In an important new paper (pdf) Robert Gordon suggests that US economic growth could be very slow over coming decades, even ignoring the consequences of the financial crisis. I'll leave the critique of this to others. I want to ask: if his pessimism also applies to the UK, what would be the political implications?
It's bad news for the Tory right. If there are few new innovations - or if the funding for them is unavailable - then deregulation and tax cuts just won't unleash the wave of entrepreneurship and growth they hope it will.
But it also requires Labour to think again. Rob Marchant says:
A simple fact seems to lie unaddressed by politicians: people still want to get on in life, just as they always have done. And they want politicians who understand that. It’s called aspiration, and in Labour we used to understand it.
But in a stagnating economy, aspirations are dangerous.When there's no aggregate growth, one person can "get on" only at the expense of another. Aspiration thus becomes a (near) zero-sum game, which is a recipe for conflict and social tension.
Which brings me to other worries. Traditionally, growth has helped resolve two conflicts. One is resistance to taxation versus the demand for public services; economic growth funds increases in the latter without excessively onerous taxation. The other is between rich and poor; people might tolerate the rich getting better off if they too are getting better off, if only at a slower rate. But what if the rich get richer as the poor get absolutely poorer? On both counts, stagnation would increase political conflict, perhaps undermining the perceived legimitacy of democratic government. Remember, the (mild) stagnation of the 70s triggered serious talk (pdf) of a crisis of democracy.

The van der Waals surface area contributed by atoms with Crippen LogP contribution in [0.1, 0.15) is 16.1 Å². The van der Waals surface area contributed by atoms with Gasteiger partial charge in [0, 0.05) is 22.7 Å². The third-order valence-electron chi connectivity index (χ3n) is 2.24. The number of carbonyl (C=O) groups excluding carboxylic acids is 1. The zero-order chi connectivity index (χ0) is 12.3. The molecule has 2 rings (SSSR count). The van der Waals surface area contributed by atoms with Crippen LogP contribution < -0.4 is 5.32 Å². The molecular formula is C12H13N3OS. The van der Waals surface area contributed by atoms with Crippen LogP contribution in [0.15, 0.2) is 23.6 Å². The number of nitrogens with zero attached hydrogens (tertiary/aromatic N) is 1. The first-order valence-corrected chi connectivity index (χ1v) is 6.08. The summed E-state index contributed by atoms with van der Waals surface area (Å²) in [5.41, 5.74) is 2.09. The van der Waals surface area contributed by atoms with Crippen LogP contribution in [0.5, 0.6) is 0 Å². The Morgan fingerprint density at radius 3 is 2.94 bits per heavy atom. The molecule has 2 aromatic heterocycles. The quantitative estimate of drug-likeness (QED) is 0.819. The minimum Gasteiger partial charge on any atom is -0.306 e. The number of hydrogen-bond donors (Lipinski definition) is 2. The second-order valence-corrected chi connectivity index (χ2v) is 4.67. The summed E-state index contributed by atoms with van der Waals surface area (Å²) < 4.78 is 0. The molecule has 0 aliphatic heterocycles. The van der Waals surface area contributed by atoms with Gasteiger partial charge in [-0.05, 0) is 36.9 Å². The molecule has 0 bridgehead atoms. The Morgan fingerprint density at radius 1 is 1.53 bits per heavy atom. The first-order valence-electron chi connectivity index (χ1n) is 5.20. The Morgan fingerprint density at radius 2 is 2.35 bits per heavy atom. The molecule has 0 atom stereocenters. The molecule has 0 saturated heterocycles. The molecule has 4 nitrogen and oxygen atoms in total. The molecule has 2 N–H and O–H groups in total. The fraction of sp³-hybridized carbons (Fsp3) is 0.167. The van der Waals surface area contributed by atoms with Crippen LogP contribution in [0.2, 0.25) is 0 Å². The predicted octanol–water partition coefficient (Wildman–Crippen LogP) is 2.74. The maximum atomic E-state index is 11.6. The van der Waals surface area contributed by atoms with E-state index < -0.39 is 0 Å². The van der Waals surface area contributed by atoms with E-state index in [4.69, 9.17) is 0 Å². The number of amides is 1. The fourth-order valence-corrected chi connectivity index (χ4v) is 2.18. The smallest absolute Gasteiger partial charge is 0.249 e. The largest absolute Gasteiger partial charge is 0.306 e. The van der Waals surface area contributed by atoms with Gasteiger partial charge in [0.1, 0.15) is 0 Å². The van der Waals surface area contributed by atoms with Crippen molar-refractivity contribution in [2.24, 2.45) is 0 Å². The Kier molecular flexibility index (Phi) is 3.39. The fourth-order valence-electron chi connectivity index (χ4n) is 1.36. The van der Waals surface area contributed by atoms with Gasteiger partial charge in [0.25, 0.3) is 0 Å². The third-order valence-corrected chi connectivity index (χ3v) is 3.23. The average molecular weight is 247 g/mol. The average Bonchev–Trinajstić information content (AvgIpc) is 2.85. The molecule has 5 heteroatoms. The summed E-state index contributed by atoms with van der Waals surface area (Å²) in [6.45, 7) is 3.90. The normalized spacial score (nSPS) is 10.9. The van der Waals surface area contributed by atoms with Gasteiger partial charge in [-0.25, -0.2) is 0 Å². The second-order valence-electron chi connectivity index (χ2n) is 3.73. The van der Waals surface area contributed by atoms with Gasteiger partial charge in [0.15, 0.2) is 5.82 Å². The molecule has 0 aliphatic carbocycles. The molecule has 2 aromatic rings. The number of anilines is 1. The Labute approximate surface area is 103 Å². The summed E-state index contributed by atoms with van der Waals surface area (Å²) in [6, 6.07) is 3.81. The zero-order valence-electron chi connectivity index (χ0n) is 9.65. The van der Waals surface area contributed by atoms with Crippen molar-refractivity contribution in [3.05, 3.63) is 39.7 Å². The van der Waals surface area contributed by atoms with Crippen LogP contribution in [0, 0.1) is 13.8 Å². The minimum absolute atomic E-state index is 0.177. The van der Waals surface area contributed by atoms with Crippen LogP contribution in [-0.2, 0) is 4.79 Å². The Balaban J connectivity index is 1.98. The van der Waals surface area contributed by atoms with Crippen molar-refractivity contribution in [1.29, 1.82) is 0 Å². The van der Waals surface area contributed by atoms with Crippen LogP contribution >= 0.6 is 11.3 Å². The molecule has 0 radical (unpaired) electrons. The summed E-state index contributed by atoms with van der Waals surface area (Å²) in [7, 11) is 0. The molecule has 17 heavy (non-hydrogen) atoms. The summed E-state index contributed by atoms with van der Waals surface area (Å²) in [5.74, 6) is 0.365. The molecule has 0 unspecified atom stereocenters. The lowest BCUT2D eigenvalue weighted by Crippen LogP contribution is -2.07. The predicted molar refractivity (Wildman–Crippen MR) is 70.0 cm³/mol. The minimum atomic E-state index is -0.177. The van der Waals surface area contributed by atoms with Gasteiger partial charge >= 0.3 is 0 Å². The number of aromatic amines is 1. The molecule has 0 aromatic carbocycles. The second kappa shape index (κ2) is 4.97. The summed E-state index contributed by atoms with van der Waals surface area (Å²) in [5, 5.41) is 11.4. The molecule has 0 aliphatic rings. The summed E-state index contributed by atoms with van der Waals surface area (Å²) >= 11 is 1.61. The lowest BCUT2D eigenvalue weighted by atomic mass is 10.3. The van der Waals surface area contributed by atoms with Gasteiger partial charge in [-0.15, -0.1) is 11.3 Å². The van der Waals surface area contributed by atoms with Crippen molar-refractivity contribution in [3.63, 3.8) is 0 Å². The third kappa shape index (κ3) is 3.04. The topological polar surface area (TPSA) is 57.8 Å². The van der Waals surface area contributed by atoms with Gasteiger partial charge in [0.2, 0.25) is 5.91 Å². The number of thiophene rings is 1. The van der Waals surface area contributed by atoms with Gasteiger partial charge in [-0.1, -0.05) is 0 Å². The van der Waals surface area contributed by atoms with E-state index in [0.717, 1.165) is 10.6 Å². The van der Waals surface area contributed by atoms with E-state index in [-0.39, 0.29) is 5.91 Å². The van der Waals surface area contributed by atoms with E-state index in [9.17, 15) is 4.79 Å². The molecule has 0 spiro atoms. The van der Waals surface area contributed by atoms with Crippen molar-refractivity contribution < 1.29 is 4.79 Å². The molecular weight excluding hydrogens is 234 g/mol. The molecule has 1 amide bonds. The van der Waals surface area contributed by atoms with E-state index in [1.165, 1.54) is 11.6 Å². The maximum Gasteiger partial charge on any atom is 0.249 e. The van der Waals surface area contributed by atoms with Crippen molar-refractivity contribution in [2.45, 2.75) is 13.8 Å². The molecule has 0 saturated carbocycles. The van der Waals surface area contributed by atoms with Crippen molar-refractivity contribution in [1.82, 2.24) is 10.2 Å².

This could be exacerbated by a tendency identified by Ben Friedman. Slower growth, he said, makes people meaner and less tolerant; its no accident that the slowdowns in the 1930s and 1970s led to increased class conflict, racism and worse.
Post-growth politics thus presents some nasty challenges for all politicians.
In this context, perhaps (only perhaps) there's something to be said for David Cameron. You can interpret his big society and broken Britain thinking as an intuitive recognition of all this - as a belief that social capital must be shored up against the threat of its degradation by economic stagnation.
Whether he can succeed in this is, of course, another question. But my point is that Rob's likening him to Harold Macmillan might be more correct than he realizes. Macmillan thought his role was to manage Britain's relative decline. And this might be exactly the job of Cameron and his successors.